Drama Theatre, July 30
Right from the get-go, Justine Fleming’s contemporary adaptation of Molière’s Tartuffe has the audience chortling in this new Bell Shakespeare production.
As with his adaptation for Bell’s 2012 production of Molière’s The School for Wives, Fleming combines colourful, irreverent colloquialism with rhyming couplets. Phrases such as “bunch of losers”, “shut your gob” and “a piddle short of a piss” had the delighted audience in stitches.
At the same time, it’s an extremely clever adaptation that faithfully captures the spirit of Molière’s satire about religious hypocrisy and gullibility and tells the story with great élan and clarity. Locating it in the present day, the themes certainly feel as relevant as ever.
Rich, successful and married to a gorgeous, younger second wife Elmire (Helen Dallimore), Orgon (Sean O’Shea) is looking for spiritual meaning in his life. Sensing that he’s ripe for the picking, the devious, duplicitous Tartuffe (Leon Ford) schemes to take him to the cleaners. Tartuffe also has his eye on Elmire, while Orgon wants him to marry his daughter Mariane (Geraldine Hakewill). No matter that she is already promised to Valère (Tom Hobbs).
Orgon and his mother (Jennifer Hagan) may be taken in, but the rest of the family see straight through Tartuffe’s fraud and plot to trick him into revealing his true nature.
Peter Evans directs a rollicking, extremely funny production on a set by Anna Cordingley with oversized furniture that not only matches the excess of all that unfolds but also suggests the childishness of their behaviour. Besides a massive sofa, there’s an off-kilter grandfather clock and a giant closet with an ever-changing interior. In the second act a sign descends inviting you, in Facebook fashion, to “accept” or “ignore” a request to befriend Jesus.
Cordingley’s colourful costumes are also amusing, wittily combining styles and eras, while Kelly Ryall’s jaunty, synthesised versions of baroque music work a treat.
In the original 1664 comedy, tragedy is averted at the last minute with an intervention from the King. Here, Fleming puts his own twist on the ending with Poetic Justice saving the day, while tipping a nod to Molière being the French Shakespeare.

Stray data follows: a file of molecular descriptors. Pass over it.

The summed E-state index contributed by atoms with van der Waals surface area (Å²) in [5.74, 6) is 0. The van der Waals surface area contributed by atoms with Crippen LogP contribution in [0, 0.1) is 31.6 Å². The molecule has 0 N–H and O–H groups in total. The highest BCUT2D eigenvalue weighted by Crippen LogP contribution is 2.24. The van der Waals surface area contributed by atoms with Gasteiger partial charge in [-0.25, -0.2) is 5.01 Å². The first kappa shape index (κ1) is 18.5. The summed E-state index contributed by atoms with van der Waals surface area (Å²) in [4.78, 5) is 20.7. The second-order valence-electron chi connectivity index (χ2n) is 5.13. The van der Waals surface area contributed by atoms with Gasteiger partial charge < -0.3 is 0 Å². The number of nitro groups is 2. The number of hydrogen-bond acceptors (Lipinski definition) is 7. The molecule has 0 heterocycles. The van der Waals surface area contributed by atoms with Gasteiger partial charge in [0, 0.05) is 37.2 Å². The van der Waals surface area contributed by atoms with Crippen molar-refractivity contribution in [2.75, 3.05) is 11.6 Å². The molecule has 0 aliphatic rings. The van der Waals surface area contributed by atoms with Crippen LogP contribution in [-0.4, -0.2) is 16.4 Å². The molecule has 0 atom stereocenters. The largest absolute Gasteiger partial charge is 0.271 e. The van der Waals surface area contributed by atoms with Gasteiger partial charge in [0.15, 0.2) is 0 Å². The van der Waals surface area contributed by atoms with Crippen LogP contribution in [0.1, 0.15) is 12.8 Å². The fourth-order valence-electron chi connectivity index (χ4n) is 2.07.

The cast all bring an enormous vigour to the roles. Kate Mulvany is a knockout as the outspoken, sassy, exasperated maid Dorine. Tottering around on vertiginous heels, her effortless command of the language and comedy is deliciously spot-on.
Ford is smoothly, smarmily sanctimonious as Tartuffe one minute, then breaks out with hilarious abandon when he thinks no one is watching. His pelvic thrusting move across the stage to Elmire is hilarious while his amorous advance on her, using her fishnets and high heels, is one of the funniest things I’ve seen on stage in ages.
O’Shea is also very funny as the well-meaning but bullish, deluded Orgon. I’m not sure that in this day and age Mariane needed to be quite such a ditzy bimbo but Hakewill plays it to the hilt. The lovers’ tiff between her and Valère is a hoot, while Hobbs has fun and games breaking the fourth wall.
In fact, there are terrific performances all round from Charlie Garber as Orgon’s hot-headed son Damis, Robert Jago as Orgon’s level-headed, clear-sighted brother-in-law Cléante, Hagan as the haughty, disapproving Madame Pernelle, Russell Smith as Monsieur Loyal and Scott Witt as the bumbling servant (among other roles).
All in all, the production is a delight, full of inspired comic touches from the funny little bounce as various characters flop onto the sofa to Dorine stashing a half-smoked cigarette in her bra. Too much fun. Highly recommended.
Tartuffe is at the Drama Theatre until August 23. Bookings: www.sydneyoperahouse.com or 02 9250 7777
A version of this review ran in the Sunday Telegraph on August 3